What causes dizziness, fainting and weakness?
Also the other weird thing is i experienced the exact same thing maybe 12 years ago, it slowly seemed to disappear completely, maybe 5 years later i had one episode of feeling weak/faint/palpitations and then now recently 12 years after the first episode i have been getting these episodes every day or two for the last 2 weeks.
Usually i feel either a tightness in the chest or a mild nausea and generally just feeling unwell, usually during this period i have the urge to drink a lot of water, i dont know if its thirst or just that cold water makes me feel better when im like this, then sometimes it eases off and other times i feel like im going to faint, on one occasion a couple of months ago on a plane i did fully faint but not since but felt very close to fainting a bunch of times.
Afterwards and around the time i have trouble focusing, keeping a conversation, feel foggy/dizzy/lightheaded which can last a few hours or sometimes just a short while.
I see what you are saying here.
The refractometer does not represent standard practice so I do not recommend it's use.
Some preliminary tests are necessary while we consider diabetes insipidus as a potential cause. We are essentially addressing your high water intake here.
It would be a good idea if you could quantify the amount of water you drink and the amount of urine you pass in a given 24 hour period. You will likely need to go to a nearby laboratory and collect a calibrated urine jar to ensure accuracy of collection.
Next blood tests are relevant. When I see someone like you I typically start with the following:
7 Free T4
8 Urine osmolality in a urine sample taken around the same time as the blood sample was drawn
9 Plasma free metanephrines
Further based upon the results of these, one can distinguish between the various potential causes of your complaints such primary polydypsia versus diabetes insipidus (central versus nephrogenic). These can be complex to dissect out and hence seeing an endocrinologist in person with the results will allow a systematic assessment of your problem.
Yesterday my urine density went from 1020 to 1002 over a 4-5 hour period, my understanding from reading is that 1005 to 1030 are normal ranges. 1000 basically means its completely water with no electrolytes etc
After taking diorilite which are electrolyte rehydration sachets it increased to around 1007 after around 40 mins. a couple of hours later it hit 1009 and this morning was back at 1007, then within 1.5 hours of that reading it dropped again to 1002, this is 2 days running.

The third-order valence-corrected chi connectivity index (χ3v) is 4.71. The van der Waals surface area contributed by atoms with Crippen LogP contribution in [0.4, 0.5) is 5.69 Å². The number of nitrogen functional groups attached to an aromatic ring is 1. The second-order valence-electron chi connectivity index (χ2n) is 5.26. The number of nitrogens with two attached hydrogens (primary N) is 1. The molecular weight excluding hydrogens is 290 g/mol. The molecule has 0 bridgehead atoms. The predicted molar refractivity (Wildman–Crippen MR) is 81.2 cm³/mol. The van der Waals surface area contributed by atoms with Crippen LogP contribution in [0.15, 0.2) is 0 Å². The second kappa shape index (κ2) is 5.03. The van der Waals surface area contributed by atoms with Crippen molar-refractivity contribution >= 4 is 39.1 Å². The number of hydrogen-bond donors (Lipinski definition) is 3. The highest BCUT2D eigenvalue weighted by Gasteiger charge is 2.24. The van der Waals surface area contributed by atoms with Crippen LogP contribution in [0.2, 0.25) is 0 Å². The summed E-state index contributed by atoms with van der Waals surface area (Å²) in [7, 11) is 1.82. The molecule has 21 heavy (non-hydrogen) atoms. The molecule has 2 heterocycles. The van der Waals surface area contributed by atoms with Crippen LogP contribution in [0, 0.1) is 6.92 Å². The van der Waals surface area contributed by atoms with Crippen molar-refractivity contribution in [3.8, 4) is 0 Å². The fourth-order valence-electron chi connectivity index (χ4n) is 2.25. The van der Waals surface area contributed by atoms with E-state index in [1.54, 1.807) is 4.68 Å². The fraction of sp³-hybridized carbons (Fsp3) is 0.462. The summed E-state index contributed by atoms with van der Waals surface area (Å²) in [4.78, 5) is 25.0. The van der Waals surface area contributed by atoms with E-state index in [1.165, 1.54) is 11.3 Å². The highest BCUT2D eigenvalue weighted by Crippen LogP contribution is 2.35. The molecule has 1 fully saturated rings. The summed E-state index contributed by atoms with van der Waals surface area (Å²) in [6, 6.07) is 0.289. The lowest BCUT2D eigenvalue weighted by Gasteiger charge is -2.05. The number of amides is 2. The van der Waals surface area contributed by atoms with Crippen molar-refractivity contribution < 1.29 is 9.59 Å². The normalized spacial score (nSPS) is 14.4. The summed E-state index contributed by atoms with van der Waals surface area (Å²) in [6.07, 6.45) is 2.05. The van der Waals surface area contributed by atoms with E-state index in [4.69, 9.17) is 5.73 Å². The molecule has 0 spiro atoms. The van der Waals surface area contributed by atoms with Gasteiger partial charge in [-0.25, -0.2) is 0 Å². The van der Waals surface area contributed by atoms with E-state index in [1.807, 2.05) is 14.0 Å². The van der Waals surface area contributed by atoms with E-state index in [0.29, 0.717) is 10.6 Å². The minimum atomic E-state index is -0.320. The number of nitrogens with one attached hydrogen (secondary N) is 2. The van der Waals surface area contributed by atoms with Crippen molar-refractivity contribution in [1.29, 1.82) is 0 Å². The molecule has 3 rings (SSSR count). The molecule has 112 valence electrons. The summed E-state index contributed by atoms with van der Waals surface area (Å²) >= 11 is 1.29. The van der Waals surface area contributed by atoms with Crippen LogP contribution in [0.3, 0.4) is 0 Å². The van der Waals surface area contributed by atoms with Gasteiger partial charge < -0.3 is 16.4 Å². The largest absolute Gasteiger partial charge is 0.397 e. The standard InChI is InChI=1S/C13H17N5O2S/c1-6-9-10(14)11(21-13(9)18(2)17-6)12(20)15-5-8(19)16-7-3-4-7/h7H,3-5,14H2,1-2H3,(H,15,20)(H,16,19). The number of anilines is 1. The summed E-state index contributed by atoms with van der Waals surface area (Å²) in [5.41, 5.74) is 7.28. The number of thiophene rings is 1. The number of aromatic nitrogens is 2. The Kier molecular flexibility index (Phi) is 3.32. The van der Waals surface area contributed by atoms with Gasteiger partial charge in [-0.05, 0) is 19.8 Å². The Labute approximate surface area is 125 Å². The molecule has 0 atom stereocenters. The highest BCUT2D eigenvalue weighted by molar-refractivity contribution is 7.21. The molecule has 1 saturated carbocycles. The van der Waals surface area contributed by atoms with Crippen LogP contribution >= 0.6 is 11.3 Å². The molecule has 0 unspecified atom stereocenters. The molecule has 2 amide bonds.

What i would like to understand better is if this is normal. Yesterday i had maybe 3-5 pints of water, 3 of those sachets for rehydration and a 500ml bottle of sprite. This morning i had a pint of water, then 200ml of water with the sachets, i woke at 10am when it was 1007 and had the pint of water then and within 90 mins it was 1002 when i took the XXXXXXX before it went lower.
What could cause this to drop like this, all i done in that time was to walk down to the doctors maybe 5 mins away and back and i was sitting in the waiting room in between. Is there another possible cause that my sodium levels are dropping like this. Several other people in the house have taken the test and they are all ranging from 1012-1035 over several tests throughout the day.
To be honest inspipidus sounds unlikely because from reading people urinate very frequently, i only get that after getting an episode of feeling weak/dizzy then i will urinate 4-6 times per hour for maybe an hour or two and usually drink anything up to 2l of water within an hour of feeling well as the cold water seems to help so i drink as much as i can. Normally within 30-40 mins i start to feel better but now these sachets seem to be preventing it getting that far which is good.
I understand what you are saying.
However, please note that there is no published evidence based scientific medical guideline to go by the urine specific gravity, in analyzing your complaints.
I am not sure if this was deployed in previous decades but certainly in modern medicine the approach to your problems is largely with the help of universally standardized criteria that primarily include
Based upon the results of these, it may be necessary to perform a Water restriction test
I am sorry I cannot guide on refractometer readings as they do not represent standard of care.
The internet can be misleading and lack credible information
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